The sound of Michael Ondaatje’s “The Cinnamon Peeler” is as smothering as the spicy scent he writes about. With inflection that ebbs and flows, the speaker likens the powerful smell of freshly ground cinnamon to an inextinguishable sexual desire for his wife. Having his wife and his smell “known amongst strangers” is a sign of sexual domination that is mirrored in the poem’s cadence, rather than in its linguistic meaning.
For instance, the inertia of Ondaatje’s long sturdy sentences reflects sexual power, wherein Ondaatje’s persona fantasizes about assuming complete control over his beloved. She is not an individual, but “the cinnamon peeler’s wife,” branded by her husband’s profession. The poem’s cadence doesn’t inflect emphasis on particular words, rather, the sound and rhythm as a whole evokes the speaker’s sexual sensuousness. The poem’s rhythm is like cinnamon on every inch of the beloved’s skin, penetrating and too strong to escape.
But Ondaatje also threatens to exhaust the poem’s sexual rhythm with line breaks. This merely increases the reader’s erotic interest, however. His desire permeates his wife’s life as he longs to “ride your bed/ and leave the yellow bark dust/ on your pillow,” or as he fantasizes about “the profession of my fingers/ floating over you.” The meaning of these sentences are explicit, yet, the eroticism of saying it in slow and obscure parts is visceral. It parallels the speaker’s rebounding effort to suppress his sexual desire.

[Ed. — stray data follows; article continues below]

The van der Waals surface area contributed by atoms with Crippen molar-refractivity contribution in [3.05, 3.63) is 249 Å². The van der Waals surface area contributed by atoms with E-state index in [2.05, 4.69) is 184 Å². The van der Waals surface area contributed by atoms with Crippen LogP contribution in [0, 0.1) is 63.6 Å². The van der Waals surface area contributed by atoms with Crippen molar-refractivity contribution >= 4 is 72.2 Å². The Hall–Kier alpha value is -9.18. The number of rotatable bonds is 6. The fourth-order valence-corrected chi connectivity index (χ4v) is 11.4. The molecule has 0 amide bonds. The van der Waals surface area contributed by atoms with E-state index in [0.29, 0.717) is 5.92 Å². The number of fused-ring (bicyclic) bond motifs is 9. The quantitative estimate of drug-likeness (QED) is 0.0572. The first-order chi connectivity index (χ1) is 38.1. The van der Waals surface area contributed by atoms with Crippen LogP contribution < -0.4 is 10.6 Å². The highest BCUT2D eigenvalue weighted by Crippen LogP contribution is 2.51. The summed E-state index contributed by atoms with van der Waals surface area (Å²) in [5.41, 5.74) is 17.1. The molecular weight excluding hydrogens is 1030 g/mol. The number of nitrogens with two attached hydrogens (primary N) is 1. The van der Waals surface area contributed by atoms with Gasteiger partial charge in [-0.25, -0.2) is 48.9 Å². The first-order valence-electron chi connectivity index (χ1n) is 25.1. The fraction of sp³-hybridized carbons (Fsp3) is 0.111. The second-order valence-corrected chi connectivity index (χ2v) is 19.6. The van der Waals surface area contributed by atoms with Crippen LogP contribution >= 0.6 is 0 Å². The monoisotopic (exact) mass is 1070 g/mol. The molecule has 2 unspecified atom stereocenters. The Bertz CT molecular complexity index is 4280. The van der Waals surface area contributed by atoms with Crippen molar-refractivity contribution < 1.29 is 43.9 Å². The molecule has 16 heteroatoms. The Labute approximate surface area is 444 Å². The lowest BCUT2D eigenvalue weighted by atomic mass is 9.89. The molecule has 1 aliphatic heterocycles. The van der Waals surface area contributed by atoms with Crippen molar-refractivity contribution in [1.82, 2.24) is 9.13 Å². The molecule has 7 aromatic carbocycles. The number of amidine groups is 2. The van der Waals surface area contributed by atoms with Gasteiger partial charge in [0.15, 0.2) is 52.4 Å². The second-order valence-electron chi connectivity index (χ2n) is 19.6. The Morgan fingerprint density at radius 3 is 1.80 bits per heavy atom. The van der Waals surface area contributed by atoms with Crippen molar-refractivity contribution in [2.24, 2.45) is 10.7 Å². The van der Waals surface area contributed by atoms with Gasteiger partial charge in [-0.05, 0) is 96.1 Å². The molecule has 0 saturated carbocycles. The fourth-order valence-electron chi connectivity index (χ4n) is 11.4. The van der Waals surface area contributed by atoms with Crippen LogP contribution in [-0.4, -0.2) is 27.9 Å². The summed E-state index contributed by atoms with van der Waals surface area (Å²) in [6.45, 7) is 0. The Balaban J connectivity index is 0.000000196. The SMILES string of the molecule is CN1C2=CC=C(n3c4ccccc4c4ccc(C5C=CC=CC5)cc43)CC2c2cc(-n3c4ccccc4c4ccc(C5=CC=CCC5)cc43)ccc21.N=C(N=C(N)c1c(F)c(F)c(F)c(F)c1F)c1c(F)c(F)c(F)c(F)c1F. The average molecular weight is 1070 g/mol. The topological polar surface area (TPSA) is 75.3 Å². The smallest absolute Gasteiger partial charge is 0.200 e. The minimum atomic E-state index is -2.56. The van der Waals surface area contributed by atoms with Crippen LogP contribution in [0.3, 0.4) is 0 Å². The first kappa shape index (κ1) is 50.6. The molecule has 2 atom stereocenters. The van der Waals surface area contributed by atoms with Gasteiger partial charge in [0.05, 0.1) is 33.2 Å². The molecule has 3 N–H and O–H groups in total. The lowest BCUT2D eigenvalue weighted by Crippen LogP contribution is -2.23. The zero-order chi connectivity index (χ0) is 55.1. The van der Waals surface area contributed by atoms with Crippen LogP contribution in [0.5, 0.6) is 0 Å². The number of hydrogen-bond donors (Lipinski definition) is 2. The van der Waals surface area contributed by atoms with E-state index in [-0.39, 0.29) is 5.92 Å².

The speaker’s love for his wife transcends the urgent and erotic. In the second half of the poem, the speaker turns from his power-tripped reverie to a memory, where he did not own the beloved; she “could hold me and be blind of smell.” Free of her dominating husband in this stanza, the estrangement of intense sensation replaces a reckless passion with a more emotional love. The liberated body forgoes“the pleasure of a scar.” To have a balanced perception of the other is to be unenlightened, to be “left with no trace.” The balance between respect and passion must be struck.
Which is why “The Cinnamon Peeler” is written in the conditional tense. He is mixed with sexual desire of emotional love for his wife. The reality is that the speaker does not have this kind of power over his wife. Were things different he“would ride your bed,” and because of him her “breasts and shoulders would reek.” He may not even be a cinnamon peeler. This gap between emotional respect and rash desire–the hypothetical and the real–is what excites him.